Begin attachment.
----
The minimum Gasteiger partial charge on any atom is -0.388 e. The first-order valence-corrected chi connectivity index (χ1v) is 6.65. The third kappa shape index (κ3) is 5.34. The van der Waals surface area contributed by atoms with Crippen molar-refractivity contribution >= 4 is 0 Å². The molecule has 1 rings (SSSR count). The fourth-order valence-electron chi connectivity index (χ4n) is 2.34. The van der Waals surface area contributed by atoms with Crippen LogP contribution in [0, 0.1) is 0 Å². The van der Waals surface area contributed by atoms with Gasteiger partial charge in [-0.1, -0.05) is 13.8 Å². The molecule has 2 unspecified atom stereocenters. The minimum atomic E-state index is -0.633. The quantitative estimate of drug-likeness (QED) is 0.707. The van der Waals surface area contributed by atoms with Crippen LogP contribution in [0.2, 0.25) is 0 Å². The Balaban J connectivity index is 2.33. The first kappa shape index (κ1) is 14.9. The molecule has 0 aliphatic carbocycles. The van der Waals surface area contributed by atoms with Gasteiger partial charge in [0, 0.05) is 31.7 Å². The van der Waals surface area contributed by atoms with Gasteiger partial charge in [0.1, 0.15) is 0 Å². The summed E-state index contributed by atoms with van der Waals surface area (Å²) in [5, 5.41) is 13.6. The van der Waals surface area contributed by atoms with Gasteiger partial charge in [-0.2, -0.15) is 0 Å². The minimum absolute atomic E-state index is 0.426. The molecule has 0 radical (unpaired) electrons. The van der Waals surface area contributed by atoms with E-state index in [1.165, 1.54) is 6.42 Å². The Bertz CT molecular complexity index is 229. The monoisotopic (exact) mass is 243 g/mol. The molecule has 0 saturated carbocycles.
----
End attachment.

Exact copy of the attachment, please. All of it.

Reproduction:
The minimum Gasteiger partial charge on any atom is -0.388 e. The first-order valence-corrected chi connectivity index (χ1v) is 6.65. The third kappa shape index (κ3) is 5.34. The van der Waals surface area contributed by atoms with Crippen molar-refractivity contribution >= 4 is 0 Å². The molecule has 1 rings (SSSR count). The fourth-order valence-electron chi connectivity index (χ4n) is 2.34. The van der Waals surface area contributed by atoms with Crippen LogP contribution in [0, 0.1) is 0 Å². The van der Waals surface area contributed by atoms with Gasteiger partial charge in [-0.1, -0.05) is 13.8 Å². The molecule has 2 unspecified atom stereocenters. The minimum atomic E-state index is -0.633. The quantitative estimate of drug-likeness (QED) is 0.707. The van der Waals surface area contributed by atoms with Crippen LogP contribution in [0.2, 0.25) is 0 Å². The Balaban J connectivity index is 2.33. The first kappa shape index (κ1) is 14.9. The molecule has 0 aliphatic carbocycles. The van der Waals surface area contributed by atoms with Gasteiger partial charge in [0, 0.05) is 31.7 Å². The van der Waals surface area contributed by atoms with Gasteiger partial charge in [0.1, 0.15) is 0 Å². The summed E-state index contributed by atoms with van der Waals surface area (Å²) in [5, 5.41) is 13.6. The van der Waals surface area contributed by atoms with Gasteiger partial charge in [-0.2, -0.15) is 0 Å². The minimum absolute atomic E-state index is 0.426. The molecule has 0 radical (unpaired) electrons. The van der Waals surface area contributed by atoms with E-state index in [1.165, 1.54) is 6.42 Å². The Bertz CT molecular complexity index is 229. The monoisotopic (exact) mass is 243 g/mol. The molecule has 0 saturated carbocycles.